Berezhkov N.G. Litovskaia metrika kak istoricheskii istochnik. Part 1: O pervonachal'nom sostave knig Litovskoi metriki po 1522 god. Moscow, 1946. - A detailed critical analysis of the early volumes of the Lithuanian Metrica (to 1522), containing significant data about the history of the collection and about those parts remaining in RGADA. Charts at the end provide the table of contents and details about the organizational structure of pre-1522 volumes. (5)
In the 1984 noted american researcher Patricia Kennedy Grimsted with the collaboration of polish scientist Irena Sulkowska-Kurasiowa issued a reedition of Ptaszycki's 1887 inventory in which the modern sygnatures of LM books and other materials in archives of Moscow and Warsaw were indicated (3).
The Ruthenian (Volhynian) Metrica: Registers of Polish Crown chancery documents addressed to Ukrainian lands (Palatinates of Volhynia, Kyiv, Bratslav, and Chernihiv) 1569-1673. / Compil.: H.Boriak, L.Demchenko, N.Jakovenko, P.K.Grimsted, V.Kravchenko, V.Strashko, K.Vyslobokov, H.Wajs. Kyiv, 2002. (7)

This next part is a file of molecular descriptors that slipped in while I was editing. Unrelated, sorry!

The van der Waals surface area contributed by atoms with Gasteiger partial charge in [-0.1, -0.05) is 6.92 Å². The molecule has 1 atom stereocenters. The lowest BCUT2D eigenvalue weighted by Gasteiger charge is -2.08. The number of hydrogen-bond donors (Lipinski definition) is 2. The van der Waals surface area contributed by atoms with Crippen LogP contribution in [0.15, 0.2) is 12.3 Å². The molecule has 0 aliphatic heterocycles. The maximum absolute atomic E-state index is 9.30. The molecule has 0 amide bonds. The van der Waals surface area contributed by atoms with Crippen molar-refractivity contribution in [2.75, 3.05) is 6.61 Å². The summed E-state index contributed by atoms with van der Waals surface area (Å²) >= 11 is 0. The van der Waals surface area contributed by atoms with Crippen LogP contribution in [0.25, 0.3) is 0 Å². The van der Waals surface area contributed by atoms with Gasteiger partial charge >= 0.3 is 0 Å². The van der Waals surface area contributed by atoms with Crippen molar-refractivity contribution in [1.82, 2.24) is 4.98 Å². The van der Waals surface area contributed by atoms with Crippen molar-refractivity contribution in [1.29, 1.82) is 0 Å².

Only part of the documents was reprinted in 18-20 centuries beginning from the editions of famous historian Maciej Dogiel. The acts of Lithuanian Metrica were reprinted in following publications: "Akty, otnosyashchiesya k istorii Zapadnoj Rusi", "Akty, otnosyashchiesya k istorii Yuzhnoj i Zapadnoj Rusi", "Akty Litovskoi Metriki", "Akty Litovsko-Russkogo Gosudarstva", "Russkaya istoricheskaya biblioteka". "Letopis' rabot Archeograficheskoj Komissii" has also published many documents of the LM. A group of documents was published by M. Obolenskij in "Rossijski Istoricheskij Sbornik" 1838, vol. 1 and others. In 1883 in St. Petersburg the book 1 of LM was printed by Zelverovich. Some scattered documents were printed in publications of Dzialynski, Danilowicz, Dovnar-Zapolski, Maksimejko, Lubavski, Kalachov and other historians. In 1920s the thorough, scholarly edition of books of the LM was reestablished in Byelorussian Soviet Socialist Republic in the serie "Bielaruski archiu" (3 vol.).